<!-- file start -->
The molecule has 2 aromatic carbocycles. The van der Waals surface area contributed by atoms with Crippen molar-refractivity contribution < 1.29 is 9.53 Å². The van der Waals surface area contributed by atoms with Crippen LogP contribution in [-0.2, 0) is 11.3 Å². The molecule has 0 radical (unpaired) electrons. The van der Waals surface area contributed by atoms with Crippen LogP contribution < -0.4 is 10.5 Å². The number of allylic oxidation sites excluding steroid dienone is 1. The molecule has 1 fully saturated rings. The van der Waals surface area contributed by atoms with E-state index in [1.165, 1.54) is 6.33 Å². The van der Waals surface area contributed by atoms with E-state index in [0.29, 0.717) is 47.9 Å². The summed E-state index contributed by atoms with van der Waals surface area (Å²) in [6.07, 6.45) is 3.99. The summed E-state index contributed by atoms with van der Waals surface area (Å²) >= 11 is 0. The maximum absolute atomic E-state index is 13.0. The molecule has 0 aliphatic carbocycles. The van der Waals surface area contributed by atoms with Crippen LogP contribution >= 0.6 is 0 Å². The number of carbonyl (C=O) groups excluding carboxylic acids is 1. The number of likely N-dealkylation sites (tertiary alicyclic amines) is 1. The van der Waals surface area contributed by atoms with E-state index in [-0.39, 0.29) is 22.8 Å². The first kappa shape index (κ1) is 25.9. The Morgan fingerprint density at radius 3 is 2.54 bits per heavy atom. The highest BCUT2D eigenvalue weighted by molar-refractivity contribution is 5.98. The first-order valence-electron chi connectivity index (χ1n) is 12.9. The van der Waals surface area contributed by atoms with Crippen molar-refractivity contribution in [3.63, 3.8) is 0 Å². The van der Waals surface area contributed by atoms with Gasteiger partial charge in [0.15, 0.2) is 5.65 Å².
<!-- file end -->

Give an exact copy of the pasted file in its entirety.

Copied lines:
The molecule has 2 aromatic carbocycles. The van der Waals surface area contributed by atoms with Crippen molar-refractivity contribution < 1.29 is 9.53 Å². The van der Waals surface area contributed by atoms with Crippen LogP contribution in [-0.2, 0) is 11.3 Å². The molecule has 0 radical (unpaired) electrons. The van der Waals surface area contributed by atoms with Crippen LogP contribution < -0.4 is 10.5 Å². The number of allylic oxidation sites excluding steroid dienone is 1. The molecule has 1 fully saturated rings. The van der Waals surface area contributed by atoms with E-state index in [1.165, 1.54) is 6.33 Å². The van der Waals surface area contributed by atoms with E-state index in [0.29, 0.717) is 47.9 Å². The summed E-state index contributed by atoms with van der Waals surface area (Å²) in [6.07, 6.45) is 3.99. The summed E-state index contributed by atoms with van der Waals surface area (Å²) >= 11 is 0. The maximum absolute atomic E-state index is 13.0. The molecule has 0 aliphatic carbocycles. The van der Waals surface area contributed by atoms with Crippen LogP contribution >= 0.6 is 0 Å². The number of carbonyl (C=O) groups excluding carboxylic acids is 1. The number of likely N-dealkylation sites (tertiary alicyclic amines) is 1. The van der Waals surface area contributed by atoms with E-state index in [-0.39, 0.29) is 22.8 Å². The first kappa shape index (κ1) is 25.9. The Morgan fingerprint density at radius 3 is 2.54 bits per heavy atom. The highest BCUT2D eigenvalue weighted by molar-refractivity contribution is 5.98. The first-order valence-electron chi connectivity index (χ1n) is 12.9. The van der Waals surface area contributed by atoms with Crippen molar-refractivity contribution in [3.63, 3.8) is 0 Å². The van der Waals surface area contributed by atoms with Gasteiger partial charge in [0.15, 0.2) is 5.65 Å².